Listed artist, brutalist style
An urchin made of steel and a cathedral fireplace screen found homes to New York art collectors. Another art enthusiast is dedicating space for nine of James Bearden’s sculptures in a 15,000-foot home, based on interpretation of what the COVID pandemic meant to him.
Bearden, an artist located in Des Moines, is quickly becoming known for his unique recognizable art metal works around the globe.
His greatest achievement is being awarded a “Listed Artist” in 2014. Similar to a “blue book” of art, this lists only artists whose value most likely increases. Bearden says, “Picasso is in there. If you search for ‘in the style of James Bearden’ you know it’s an investment.”
Bearden grew up in Bondurant, graduated from Grand View University and worked as a graphic designer and art director for 25 years. After leaving the profession and “losing most everything,” he taught himself how to weld in 2007.
He welds or “melds” steel into various unique sculptures, considered a brutalist style, with rough edges, charred surfaces and unusual shapes. He builds up steel and tears it down until the pieces come together perfectly. Creating beautiful art is tough work. Before he moved into his studio at Mainframe Studios, he worked in his garage or driveway, where neighbors scoffed at the smoky, noisy work.
“It’s heavy, dirty, hot, smoky work,” he explains. “I’m working in the dark, under a helmet.”
One of his first big breaks was in 2015, when he held a show in Manhattan, New York. At the show, Larry Weinberg, art curator and gallery owner at Weinberg Modern in New York, connected Bearden to a long line of art connoisseurs. He commissioned high-end art consignments and sells his artwork through Studio Van Den Akker in D& D Fine Art Services in New York.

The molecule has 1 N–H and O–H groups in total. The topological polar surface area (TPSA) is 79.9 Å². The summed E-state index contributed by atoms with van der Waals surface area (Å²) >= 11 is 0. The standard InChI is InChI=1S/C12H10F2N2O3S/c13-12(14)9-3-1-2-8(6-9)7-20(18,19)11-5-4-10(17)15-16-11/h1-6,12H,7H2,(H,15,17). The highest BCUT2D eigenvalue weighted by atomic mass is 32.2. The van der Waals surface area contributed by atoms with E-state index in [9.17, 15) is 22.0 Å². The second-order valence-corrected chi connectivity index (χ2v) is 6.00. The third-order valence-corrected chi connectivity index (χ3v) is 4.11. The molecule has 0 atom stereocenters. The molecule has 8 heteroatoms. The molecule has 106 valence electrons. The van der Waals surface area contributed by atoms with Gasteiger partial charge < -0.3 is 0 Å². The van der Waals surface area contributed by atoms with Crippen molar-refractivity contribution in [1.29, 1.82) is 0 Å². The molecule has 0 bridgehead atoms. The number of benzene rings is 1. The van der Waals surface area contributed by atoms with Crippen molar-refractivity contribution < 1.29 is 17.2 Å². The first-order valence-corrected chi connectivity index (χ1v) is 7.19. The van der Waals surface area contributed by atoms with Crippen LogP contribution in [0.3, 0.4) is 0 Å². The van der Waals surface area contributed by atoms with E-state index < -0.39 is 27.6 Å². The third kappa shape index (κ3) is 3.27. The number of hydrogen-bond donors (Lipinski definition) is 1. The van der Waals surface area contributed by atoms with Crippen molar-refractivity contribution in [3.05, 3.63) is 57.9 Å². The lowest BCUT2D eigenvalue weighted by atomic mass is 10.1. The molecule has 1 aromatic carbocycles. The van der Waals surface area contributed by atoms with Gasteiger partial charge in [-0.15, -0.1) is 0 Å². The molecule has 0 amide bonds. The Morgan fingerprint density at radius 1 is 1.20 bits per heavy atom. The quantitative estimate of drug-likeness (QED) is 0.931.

A one-man show in January 2020 at the Gallery at 200 Lex at the New York Design Center was a success… until the pandemic hit.
“There were hundreds at the opening,” he remembers. “It was bustling with excitement. Then we came home (when the pandemic shut things down). None of the work was viewed. It destroyed my show.”
A listing of one of his sculptures came up on a Wright Auction House in Chicago.
“It went for five times higher than the original piece sold for. Usually that only happens with dead artists,” he says. “That was cool. Auctions are not my favorite way to sell, as they are a roll of the dice.”
Another kudos was earned through the Antiques Roadshow, where Bearden’s work was discovered by David Rago. Bearden was brought in to create furniture with designers, and his work is featured on Rago Auctions. His Urchin collection is popular on 1st Dibs.
When his artwork turns up in the right hands, Bearden feels contentment.
“It’s getting to the heart of a person,” he says. “I know that piece is going to survive in a good home. It will survive past when I’m gone.” ♦